An iterative process using multiple materials and the various printing parameters was used to create representative models. Participants performed all major surgical steps, and we quantified the fidelity and utility of the model through surveys. All attendees reported that the model was a valuable training tool for open reconstruction (n = 18/18 [100%]) and endoscopic suturectomy (n = 17/18 [94%]). In the first year, 83% of course participants (n = 14/17) agreed or strongly agreed that the skin and bone materials were realistic and appropriately detailed; the second year, 100% (n = 16/16) agreed or strongly agreed that the skin material was realistic and appropriately detailed, and 88% (n = 14/16) agreed or strongly agreed that the bone material was realistic and appropriately detailed. All participants responded that they would use the models for their own personal training and the training of residents and fellows in their programs.
The authors have developed realistic 3D printed models of craniosynostosis including soft tissues that allow for surgical practice simulation. The use of these models in surgical simulation provides a level of preparedness that exceeds what currently exists through traditional resident training experience. Employing practical modules using such models as part of a standardized resident curriculum is a logical evolution in neurosurgical education and training.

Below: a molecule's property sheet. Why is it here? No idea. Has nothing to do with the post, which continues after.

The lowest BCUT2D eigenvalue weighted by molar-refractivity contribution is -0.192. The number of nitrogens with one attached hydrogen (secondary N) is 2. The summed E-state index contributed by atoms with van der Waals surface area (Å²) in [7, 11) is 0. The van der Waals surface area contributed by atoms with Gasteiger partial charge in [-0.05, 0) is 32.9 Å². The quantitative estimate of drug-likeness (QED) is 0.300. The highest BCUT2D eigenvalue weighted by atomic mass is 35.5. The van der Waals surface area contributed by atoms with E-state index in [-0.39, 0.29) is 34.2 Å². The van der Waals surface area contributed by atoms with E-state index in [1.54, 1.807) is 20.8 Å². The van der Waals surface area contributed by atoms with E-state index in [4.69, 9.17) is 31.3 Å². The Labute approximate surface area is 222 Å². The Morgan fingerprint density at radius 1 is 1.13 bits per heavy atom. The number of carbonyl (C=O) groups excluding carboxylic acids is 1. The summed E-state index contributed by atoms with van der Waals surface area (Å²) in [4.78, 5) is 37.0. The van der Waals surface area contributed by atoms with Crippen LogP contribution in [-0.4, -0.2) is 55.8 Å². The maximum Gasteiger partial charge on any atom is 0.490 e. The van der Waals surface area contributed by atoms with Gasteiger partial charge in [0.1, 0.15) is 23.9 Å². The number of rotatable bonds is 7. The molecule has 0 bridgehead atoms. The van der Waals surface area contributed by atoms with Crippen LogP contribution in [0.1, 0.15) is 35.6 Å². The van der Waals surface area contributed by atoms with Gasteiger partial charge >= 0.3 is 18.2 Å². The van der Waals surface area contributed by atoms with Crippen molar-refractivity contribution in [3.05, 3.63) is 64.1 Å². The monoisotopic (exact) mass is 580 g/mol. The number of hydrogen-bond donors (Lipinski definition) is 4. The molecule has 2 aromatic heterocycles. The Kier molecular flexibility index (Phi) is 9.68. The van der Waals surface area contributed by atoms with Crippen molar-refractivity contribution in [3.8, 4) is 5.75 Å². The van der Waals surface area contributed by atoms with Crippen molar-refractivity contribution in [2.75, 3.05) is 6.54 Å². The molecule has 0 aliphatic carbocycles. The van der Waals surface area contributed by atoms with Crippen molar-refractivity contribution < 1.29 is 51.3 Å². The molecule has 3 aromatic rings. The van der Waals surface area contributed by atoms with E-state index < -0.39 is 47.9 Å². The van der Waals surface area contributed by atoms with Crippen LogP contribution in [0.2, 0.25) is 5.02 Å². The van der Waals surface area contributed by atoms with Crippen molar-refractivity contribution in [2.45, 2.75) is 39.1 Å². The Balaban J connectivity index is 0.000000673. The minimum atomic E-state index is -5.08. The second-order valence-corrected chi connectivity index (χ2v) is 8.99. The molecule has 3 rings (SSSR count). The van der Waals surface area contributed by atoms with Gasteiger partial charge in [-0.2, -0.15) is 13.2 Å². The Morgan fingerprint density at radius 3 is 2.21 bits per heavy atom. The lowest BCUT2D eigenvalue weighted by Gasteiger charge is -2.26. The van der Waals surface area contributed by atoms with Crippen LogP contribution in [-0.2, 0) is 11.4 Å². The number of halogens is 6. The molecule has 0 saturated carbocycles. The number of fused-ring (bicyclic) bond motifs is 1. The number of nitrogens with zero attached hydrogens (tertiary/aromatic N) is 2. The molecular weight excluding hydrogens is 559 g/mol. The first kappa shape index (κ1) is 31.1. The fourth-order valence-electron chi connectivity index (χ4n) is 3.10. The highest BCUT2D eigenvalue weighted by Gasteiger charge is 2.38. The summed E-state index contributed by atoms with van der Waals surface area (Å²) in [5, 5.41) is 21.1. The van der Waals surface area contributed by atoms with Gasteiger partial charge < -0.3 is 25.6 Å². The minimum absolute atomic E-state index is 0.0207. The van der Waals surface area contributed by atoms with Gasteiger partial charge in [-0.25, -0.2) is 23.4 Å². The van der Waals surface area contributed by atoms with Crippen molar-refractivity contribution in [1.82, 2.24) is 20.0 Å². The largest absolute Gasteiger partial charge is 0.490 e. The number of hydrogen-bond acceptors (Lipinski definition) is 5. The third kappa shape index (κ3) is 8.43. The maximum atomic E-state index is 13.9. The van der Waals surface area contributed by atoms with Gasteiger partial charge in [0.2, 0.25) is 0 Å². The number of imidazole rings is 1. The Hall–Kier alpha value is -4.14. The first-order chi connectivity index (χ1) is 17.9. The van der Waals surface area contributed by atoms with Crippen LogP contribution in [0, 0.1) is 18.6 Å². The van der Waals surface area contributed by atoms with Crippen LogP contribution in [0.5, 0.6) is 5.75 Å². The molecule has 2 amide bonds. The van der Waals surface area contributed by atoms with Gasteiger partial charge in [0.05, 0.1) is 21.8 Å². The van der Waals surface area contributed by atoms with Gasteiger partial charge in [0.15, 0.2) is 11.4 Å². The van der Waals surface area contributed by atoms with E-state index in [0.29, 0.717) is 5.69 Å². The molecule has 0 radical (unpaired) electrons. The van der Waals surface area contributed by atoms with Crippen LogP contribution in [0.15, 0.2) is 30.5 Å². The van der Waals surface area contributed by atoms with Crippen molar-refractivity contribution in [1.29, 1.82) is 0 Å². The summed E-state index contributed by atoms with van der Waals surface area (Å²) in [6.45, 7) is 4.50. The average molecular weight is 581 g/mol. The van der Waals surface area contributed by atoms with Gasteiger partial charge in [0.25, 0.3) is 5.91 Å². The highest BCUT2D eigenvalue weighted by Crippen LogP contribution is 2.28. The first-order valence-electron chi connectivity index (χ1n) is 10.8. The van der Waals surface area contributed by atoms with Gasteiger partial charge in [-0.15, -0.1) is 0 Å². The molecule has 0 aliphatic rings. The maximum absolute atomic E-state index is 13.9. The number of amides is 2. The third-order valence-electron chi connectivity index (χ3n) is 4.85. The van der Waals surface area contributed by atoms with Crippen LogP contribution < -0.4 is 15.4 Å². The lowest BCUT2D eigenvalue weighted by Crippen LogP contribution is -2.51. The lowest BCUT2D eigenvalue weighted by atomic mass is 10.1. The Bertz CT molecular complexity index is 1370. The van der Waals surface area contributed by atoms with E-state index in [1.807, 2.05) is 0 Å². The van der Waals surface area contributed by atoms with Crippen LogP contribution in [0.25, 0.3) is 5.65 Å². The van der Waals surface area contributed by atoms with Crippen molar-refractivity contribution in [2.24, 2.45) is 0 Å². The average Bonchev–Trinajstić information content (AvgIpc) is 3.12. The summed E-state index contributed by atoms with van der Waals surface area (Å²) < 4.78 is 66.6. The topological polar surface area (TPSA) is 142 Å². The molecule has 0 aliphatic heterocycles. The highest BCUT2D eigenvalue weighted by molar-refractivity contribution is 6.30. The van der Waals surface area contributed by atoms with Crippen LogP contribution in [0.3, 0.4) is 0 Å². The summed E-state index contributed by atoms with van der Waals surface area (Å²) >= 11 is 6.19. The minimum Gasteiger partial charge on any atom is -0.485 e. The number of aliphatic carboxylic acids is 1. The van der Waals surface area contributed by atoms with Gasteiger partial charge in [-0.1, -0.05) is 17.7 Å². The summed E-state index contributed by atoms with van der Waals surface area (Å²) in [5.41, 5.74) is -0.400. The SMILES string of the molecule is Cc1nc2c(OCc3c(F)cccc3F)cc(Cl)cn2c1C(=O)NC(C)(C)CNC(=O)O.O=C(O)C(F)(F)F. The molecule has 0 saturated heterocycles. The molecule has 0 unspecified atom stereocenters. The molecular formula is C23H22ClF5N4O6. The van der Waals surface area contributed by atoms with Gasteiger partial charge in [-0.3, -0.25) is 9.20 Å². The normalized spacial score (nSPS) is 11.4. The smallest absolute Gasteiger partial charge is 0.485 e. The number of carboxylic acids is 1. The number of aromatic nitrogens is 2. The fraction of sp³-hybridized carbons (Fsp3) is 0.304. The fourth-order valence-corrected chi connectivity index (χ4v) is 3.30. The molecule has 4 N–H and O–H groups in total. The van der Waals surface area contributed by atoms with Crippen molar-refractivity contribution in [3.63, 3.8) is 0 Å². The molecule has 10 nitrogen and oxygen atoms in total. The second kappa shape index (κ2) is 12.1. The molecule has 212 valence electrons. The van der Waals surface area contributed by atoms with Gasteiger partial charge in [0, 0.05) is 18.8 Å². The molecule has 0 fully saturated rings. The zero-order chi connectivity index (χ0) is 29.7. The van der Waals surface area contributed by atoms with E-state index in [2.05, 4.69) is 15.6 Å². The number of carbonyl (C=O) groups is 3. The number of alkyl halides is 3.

Caitlin Hoffman, Melissa Yuan, Andre E. Boyke, Ashley O’Connor, Therese Haussner, Imali Perera, and Mark Souweidane
In recent years, the Weill Cornell neurosurgical team noticed an increase in referrals for plagiocephaly, likely due to increased infant back-sleeping and awareness. A plagiocephaly clinic staffed by a nurse practitioner and a physician assistant was established in 2016 to meet this demand, and to decrease the nonsurgical case burden on neurosurgeons. The purpose of this study was to examine the impact of a clinic directed by advanced nonphysician practice providers (NPPs) on parental satisfaction and nonsurgical work hours for staff neurosurgeons.
Over a 1.5-year period (from January 1, 2016, to June 20, 2017), Likert scale–based surveys were administered to parents before and after their child’s visit to the NPP-staffed clinic. Clinic hours were tracked to assess impact on the neurosurgeon’s workload.
All 185 patients seen in the plagiocephaly clinic over the 1.5-year period completed pre- and postvisit surveys. Parents all reported a significant reduction in their level of concern for their child’s diagnosis after the evaluation, and 95.5% were “very likely” to recommend the clinic. All parents felt that there was an increase in their knowledge base after an appointment with an NPP. Additionally, over 1 year in the study, 170 visits to the NPP plagiocephaly clinic were recorded, resulting in 85 hours that neurosurgeons normally would have spent in the clinic that they now were able to spend in the operating room.
This research provides evidence that an NPP-directed clinic can positively impact parental satisfaction and decrease nonsurgical case burden on neurosurgeons.
George Chater-Cure, Caitlin Hoffman, Jared Knopman, Samuel Rhee, and Mark M. Souweidane
Surgical treatment for periorbital inclusion cysts typically involves a brow, pterional, or partial bicoronal scalp incision for sufficient exposure. The authors have recently employed an endoscopy-assisted technique as an alternative approach intended to minimize the length of the skin incision and avoid scarring in the brow.